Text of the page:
August 4, 2023

By Gillings Public Health Communications Fellows Amma Agyemang-Duah and Rachel Morrow

According to the state’s Department of Health and Human Services, more than 4,000 North Carolinians died of a drug overdose in 2021 – the highest number of yearly deaths on record. The challenge of opioid use disorder (OUD) has a devastating impact on the families and communities of N.C., but a recent legal settlement will fund state and local public health efforts to address the harms of OUD.

Lisa Macon Harrison

Lisa Macon Harrison

This spring, UNC Gillings School of Global Public Health alumni Lisa Macon Harrison, MPH (’06 Public Health Leadership Program), Samantha Karon, MPH (’22 health behavior), and Nidhi Sachdeva, MPH (’07 health behavior and health education), led a meeting to explore evidence-based opioid treatment strategies with peers. Granville Vance Public Health (GVPH) hosted the meeting for members of the Opioid Solutions Leadership Network, a national cohort of 30 county leaders striving to work with communities to uncover the best ways to use opioid settlement funds to improve health and save lives.

Public health benefits from collaboration across organizations and communities with shared or related goals. It starts at the local level, but lessons learned in one community often apply in others. Sharing this knowledge improves the ability of each organization to make people healthier. Because the Gillings School emphasizes working across organizations and centering communities, it’s no surprise that Gillings alumni are part of this collaboration.

Samantha Karon, senior program manager at the National Association of Counties and a key coordinator for the meeting, says the most notable part of organizing the event was “the strength and extent of relationships between Granville Vance Public Health and its external partners. We worked with 16 speakers representing 13 organizations, but it felt like working within one unified team.”

Karon also notes that the goal of this event was to “build a platform for county leaders to share knowledge and offer support to maximize the impact of opioid settlements. From studying how Granville and Vance Counties have created a comprehensive system of care for people affected by the opioid crisis to ideating how participants can overcome barriers to services in their home jurisdictions, the peer exchange aims to build county capacity to invest settlement funds in strategies that will make the greatest possible difference.”

Participants in the Opioid Solutions Leadership Network meet in a peer exchange workshop.

Participants in the Opioid Solutions Leadership Network meet in a peer exchange workshop.

Discussions, which enabled county leaders to share these strategies, focused on utilizing opioid settlement funds as a lever for change, delivering treatment and harm reduction services in rural communities and coordinating services to create a comprehensive system of care.

Panelists led a discussion of ongoing work in their communities and the impact the opioid settlement funds will have. Evidence-based harm reduction strategies were a main topic of conversation. Harm reduction strategies, such as medications for opioid use disorder (MOUD), are key to reducing stigma and getting those who are experiencing OUD the treatment they need quickly. Policies are also shifting to encourage harm reduction strategies. The Food and Drug Administration approved the over-the-counter sale of Narcan (naloxone), a drug to reverse opioid overdose, in March of this year. The Americans with Disabilities Act, passed in April 2022, included protections for people using MOUD therapy.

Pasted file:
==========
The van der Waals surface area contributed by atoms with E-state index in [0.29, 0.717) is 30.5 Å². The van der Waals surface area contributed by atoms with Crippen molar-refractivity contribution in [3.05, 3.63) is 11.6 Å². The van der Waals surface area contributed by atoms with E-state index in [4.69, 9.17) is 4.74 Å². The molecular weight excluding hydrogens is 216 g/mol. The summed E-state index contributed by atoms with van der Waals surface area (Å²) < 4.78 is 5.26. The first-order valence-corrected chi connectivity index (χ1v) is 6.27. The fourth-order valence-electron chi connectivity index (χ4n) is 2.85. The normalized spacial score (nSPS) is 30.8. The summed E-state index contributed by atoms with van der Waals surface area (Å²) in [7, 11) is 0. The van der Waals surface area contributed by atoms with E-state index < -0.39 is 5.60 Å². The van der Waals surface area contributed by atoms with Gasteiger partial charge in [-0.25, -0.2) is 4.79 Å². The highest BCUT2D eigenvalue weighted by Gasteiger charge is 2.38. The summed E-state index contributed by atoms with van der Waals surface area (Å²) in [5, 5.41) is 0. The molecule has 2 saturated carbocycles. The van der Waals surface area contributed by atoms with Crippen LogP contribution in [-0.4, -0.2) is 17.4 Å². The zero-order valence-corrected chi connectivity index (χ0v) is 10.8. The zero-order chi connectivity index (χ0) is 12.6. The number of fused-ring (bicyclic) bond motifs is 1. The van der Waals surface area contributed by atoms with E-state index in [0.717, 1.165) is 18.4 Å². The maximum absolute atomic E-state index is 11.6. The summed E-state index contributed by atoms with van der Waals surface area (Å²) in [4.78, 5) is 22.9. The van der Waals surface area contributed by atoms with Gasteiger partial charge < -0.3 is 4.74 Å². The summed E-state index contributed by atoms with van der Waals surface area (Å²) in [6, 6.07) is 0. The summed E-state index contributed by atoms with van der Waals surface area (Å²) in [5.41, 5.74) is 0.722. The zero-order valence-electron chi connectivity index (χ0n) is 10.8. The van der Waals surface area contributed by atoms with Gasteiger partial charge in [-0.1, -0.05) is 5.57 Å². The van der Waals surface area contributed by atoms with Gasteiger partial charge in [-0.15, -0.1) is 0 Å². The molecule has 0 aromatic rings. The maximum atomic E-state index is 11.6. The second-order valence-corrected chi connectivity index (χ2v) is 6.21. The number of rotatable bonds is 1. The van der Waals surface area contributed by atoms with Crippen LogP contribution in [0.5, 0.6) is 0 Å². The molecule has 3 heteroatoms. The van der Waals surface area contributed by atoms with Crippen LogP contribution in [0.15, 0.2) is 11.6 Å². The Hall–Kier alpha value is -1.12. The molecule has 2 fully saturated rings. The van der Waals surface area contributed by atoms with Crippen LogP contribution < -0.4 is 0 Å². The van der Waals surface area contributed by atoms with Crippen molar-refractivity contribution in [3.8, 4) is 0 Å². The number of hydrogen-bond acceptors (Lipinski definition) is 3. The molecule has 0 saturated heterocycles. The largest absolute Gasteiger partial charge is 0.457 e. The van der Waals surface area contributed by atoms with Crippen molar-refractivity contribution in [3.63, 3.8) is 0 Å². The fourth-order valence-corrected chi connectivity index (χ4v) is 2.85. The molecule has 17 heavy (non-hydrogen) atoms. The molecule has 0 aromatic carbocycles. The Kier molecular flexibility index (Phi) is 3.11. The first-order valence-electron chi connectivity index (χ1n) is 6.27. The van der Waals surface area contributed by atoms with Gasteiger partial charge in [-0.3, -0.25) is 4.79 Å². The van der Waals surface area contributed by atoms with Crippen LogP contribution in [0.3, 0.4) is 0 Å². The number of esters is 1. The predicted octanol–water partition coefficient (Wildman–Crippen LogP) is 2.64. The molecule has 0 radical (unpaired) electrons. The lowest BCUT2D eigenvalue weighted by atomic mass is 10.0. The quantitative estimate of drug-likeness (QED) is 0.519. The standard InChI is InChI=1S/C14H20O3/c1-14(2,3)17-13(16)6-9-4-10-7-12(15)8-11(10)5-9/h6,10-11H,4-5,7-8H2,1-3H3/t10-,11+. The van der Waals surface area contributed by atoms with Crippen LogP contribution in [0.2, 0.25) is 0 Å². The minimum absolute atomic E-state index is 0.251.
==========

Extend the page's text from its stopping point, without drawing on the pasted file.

N.C. is one of 46 states in a $26 billion agreement that will bring funds to support communities impacted by opioids through harm reduction, treatment, recovery and other life-saving programs. Of these funds, 85% will go to communities for collaborative solutions to address the community impact of OUD. Local public health experts can help determine which evidence-based strategies work best for specific populations and how best to ensure that settlement funds have a collective impact.

GVPH has been a bright spot in local public health’s response to OUD, led by experts like Macon Harrison, GVPH’s health director and adjunct assistant professor at the Gillings School, and Medical Director Shauna Guthrie, MD, MPH, FAAFP. Guthrie co-developed the first MOUD treatment plan for primary care clinics in N.C. in 2018. This plan is now available as a  “how to” guide to help other communities implement this treatment strategy in primary care.

This is a graphic that displays how public health is community health and whole person care.

Public health is community health and whole person care.

”GVPH is proud of the work we have accomplished in response to community needs and with community partners,” said Macon Harrison. “Public health has a critical role to play in ensuring everyone has access to prevention strategies, care and treatment for the whole person.”

The Opioid Solutions Leadership Network provides opportunities for community leaders to come together and discuss how Opioid Settlement Funds can best be used. OUD and its effects will continue to be felt for years to come, but all in attendance spoke with determination and optimism for the future. Policies and laws are changing to support public health officials in their efforts to provide the best patient-centered care that they can to those with OUD.

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